“Teachers and school systems have become the center of a much larger societal conversation and debate. I am acutely aware of the spectrum of learning experiences that families in our district are currently facing. Early in this experience, it became clear that we should not paint broad strokes or make sweeping assumptions about our learners and families. Parents and community members are experiencing and expressing so many valid worries and concerns.”Sarah Conner
By Jo Mathis/AAPS District News Editor
Sarah Conner grew up in the heart of the Rocky Mountains in Colorado. Her parents were ski bums who chose to stay and raise a family in Breckenridge. Her mother worked for a mortgage company and her dad was an insurance agent. She has a younger sister with whom she is very close, although she lives in California.
Conner graduated from Colorado State University with a degree in art education and graphic design before earning her masters’s degree in Curriculum Design & Arts Integration from Lesley University. This is her ninth year teaching elementary art. She previously taught in the Poudre School District in Fort Collins, Colorado, and Jeffco Public Schools in Arvada, Colorado. She then stepped out of the classroom when her youngest was born and the family was in the process of moving to Ann Arbor after her husband, Jack, finished medical school at The University of Colorado and was matched at the University of Michigan for his residency.
This is Conner’s second year of teaching in AAPS. Before that, she spent a year subbing in the district and teaching at High Point through the Washtenaw Intermediate School District.
Creative endeavors have always been part of her life, and Conner is currently working on improving her quilting skills—”with varying levels of success.”
She and her husband have two children.
Principal Laura Wolf says you have embraced what it means to engage students in virtual format. How so?
Laura and I have had many conversations during which I have really been able to identify the things that I can control in a virtual setting, and how I can harness that control in order to serve my students. I try to remain grounded in the big picture of learning for this year. I have established practices within my 30-minute synchronous class that honors the students, their efforts, and their time. I try to create a sense of community that is welcoming to everyone. I want my students to know how much I care about them not only as artists but also as young humans trying to navigate our current world. I try to convey that art has a voice and that their voices hold power.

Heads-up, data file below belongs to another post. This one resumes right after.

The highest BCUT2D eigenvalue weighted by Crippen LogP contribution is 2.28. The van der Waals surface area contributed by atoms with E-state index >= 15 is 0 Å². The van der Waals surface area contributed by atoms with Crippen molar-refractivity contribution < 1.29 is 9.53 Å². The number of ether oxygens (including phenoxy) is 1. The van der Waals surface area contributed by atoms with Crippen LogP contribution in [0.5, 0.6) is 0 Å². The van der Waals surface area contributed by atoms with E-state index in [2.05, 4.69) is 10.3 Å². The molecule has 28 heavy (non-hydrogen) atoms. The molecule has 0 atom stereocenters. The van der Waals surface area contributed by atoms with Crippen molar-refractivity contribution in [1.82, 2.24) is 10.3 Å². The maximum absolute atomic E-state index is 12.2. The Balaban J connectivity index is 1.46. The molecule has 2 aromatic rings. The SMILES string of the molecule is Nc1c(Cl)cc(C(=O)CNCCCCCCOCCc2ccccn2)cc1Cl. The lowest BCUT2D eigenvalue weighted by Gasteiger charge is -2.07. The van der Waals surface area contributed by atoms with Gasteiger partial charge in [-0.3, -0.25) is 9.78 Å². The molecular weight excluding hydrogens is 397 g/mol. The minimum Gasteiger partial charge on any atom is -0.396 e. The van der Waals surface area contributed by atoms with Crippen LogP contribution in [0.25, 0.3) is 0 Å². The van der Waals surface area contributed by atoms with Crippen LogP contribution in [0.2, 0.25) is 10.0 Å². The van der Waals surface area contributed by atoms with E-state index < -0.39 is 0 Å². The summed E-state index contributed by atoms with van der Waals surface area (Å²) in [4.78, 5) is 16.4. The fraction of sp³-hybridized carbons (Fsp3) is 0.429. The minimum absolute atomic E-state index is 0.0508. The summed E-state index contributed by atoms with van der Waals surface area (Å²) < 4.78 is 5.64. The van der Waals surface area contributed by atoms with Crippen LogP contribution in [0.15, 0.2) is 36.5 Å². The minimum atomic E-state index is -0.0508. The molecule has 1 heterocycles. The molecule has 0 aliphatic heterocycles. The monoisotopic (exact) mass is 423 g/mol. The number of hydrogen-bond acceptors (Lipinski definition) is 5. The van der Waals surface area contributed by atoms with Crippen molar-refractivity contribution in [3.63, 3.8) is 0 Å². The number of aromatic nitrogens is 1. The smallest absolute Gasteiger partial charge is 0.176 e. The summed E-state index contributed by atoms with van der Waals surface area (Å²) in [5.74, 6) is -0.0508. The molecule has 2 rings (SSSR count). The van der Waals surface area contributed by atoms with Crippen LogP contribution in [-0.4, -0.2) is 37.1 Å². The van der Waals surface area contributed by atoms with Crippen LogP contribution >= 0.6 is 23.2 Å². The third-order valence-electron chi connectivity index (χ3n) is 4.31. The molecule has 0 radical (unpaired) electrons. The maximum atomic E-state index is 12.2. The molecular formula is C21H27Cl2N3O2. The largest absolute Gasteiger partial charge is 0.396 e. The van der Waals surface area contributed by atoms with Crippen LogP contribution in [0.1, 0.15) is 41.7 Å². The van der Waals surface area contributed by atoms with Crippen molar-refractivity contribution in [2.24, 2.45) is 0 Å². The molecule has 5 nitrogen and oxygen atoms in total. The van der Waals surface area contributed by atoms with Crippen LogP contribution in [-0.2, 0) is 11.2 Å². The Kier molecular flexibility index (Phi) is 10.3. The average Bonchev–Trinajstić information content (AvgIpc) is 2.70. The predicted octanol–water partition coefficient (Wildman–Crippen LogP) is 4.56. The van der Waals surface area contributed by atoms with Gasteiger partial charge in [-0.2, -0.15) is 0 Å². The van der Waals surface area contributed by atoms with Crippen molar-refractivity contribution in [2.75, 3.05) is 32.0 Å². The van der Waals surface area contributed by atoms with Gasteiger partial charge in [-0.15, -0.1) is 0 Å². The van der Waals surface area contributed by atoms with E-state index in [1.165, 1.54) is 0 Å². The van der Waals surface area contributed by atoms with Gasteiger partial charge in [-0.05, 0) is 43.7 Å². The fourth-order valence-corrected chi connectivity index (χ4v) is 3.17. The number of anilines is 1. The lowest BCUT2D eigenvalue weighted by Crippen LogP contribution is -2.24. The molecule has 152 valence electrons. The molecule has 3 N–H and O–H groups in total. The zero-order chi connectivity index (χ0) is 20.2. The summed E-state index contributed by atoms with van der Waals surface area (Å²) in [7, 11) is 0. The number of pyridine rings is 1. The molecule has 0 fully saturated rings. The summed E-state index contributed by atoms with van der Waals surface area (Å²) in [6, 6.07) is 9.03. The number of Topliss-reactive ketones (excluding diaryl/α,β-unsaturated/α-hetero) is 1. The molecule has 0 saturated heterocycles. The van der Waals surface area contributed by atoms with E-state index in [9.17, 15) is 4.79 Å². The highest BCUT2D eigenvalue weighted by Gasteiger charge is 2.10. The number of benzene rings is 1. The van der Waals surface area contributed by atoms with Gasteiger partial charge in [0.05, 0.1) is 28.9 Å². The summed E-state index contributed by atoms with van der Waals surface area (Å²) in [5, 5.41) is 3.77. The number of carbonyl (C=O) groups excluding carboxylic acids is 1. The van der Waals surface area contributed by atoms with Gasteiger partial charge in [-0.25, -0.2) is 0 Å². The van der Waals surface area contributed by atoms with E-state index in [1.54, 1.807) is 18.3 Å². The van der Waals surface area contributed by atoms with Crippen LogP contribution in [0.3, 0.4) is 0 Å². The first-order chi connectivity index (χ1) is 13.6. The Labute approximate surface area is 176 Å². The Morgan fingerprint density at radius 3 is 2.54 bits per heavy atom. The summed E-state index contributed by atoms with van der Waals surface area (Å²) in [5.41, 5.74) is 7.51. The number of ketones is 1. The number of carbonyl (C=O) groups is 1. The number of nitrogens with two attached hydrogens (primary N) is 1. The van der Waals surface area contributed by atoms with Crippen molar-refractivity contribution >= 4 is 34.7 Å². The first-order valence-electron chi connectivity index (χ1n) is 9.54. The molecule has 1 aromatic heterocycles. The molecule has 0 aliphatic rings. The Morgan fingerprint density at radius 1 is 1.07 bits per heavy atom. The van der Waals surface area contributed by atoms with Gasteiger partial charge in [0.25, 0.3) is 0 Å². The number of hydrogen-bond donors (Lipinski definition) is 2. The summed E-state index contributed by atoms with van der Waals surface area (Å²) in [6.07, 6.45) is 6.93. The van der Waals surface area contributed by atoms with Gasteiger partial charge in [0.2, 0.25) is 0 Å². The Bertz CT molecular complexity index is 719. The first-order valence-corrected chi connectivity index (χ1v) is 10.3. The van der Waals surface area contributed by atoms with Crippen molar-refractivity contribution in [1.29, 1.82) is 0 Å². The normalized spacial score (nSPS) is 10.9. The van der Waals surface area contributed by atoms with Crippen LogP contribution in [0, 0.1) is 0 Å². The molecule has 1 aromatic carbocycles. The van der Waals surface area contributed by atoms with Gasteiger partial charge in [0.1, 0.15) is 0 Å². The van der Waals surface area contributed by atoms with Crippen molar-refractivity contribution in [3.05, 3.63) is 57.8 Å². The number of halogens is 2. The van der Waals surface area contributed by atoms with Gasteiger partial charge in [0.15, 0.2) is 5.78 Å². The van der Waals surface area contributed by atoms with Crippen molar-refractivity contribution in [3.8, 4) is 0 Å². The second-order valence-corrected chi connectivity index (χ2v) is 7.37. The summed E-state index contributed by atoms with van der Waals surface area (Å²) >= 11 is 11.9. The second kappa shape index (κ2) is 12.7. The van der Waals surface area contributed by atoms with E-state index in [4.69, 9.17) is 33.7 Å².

All of the decisions that I make during our time together stem from a much broader lens of supporting young learners to the best of my ability in this setting. I have been able to offer some additional learning opportunities for older students during drop-in studio time. Students can attend this time to work and create with friends, they can share work with me, they can ask for advice or for help or they can just drop in to say hello. The limitations of our current situation often feel overwhelming; directing my energy towards what I can control has been a strategy that has helped mitigate some of the fatigue we all feel.
You and your husband, Jack, who is his fourth year of a radiology residency at U-M, are parents of a son who is a second-grader at Burns Park Elementary and a daughter, 5, who will begin kindergarten in the fall. How do you juggle all your roles?
There is constant give and take. At this point in the year, our routines feel more established (whether or not those routines always work is another matter). Like all families, both of us feel overwhelmed. Late last summer, when there were so many unknowns about what the school year would look like, we came to the consensus that this year was going to be full of hard things. We decided we would try our best to do the hard things. That mantra is how we approach each week, we identify the hard parts and then we just do our best to get through the hard parts. And then we do the same thing again the next week.
When you first realized you’d be teaching art virtually, what was your reaction?
I would say initially I experienced a rollercoaster of emotions regarding teaching virtually. I had so many questions. I was constantly trying to juggle information as a parent and as a teacher. The unknown aspects of schedules, expectations, and what-if’s dominated my thoughts through the end of the summer and into the start of the year.
So how do you do it?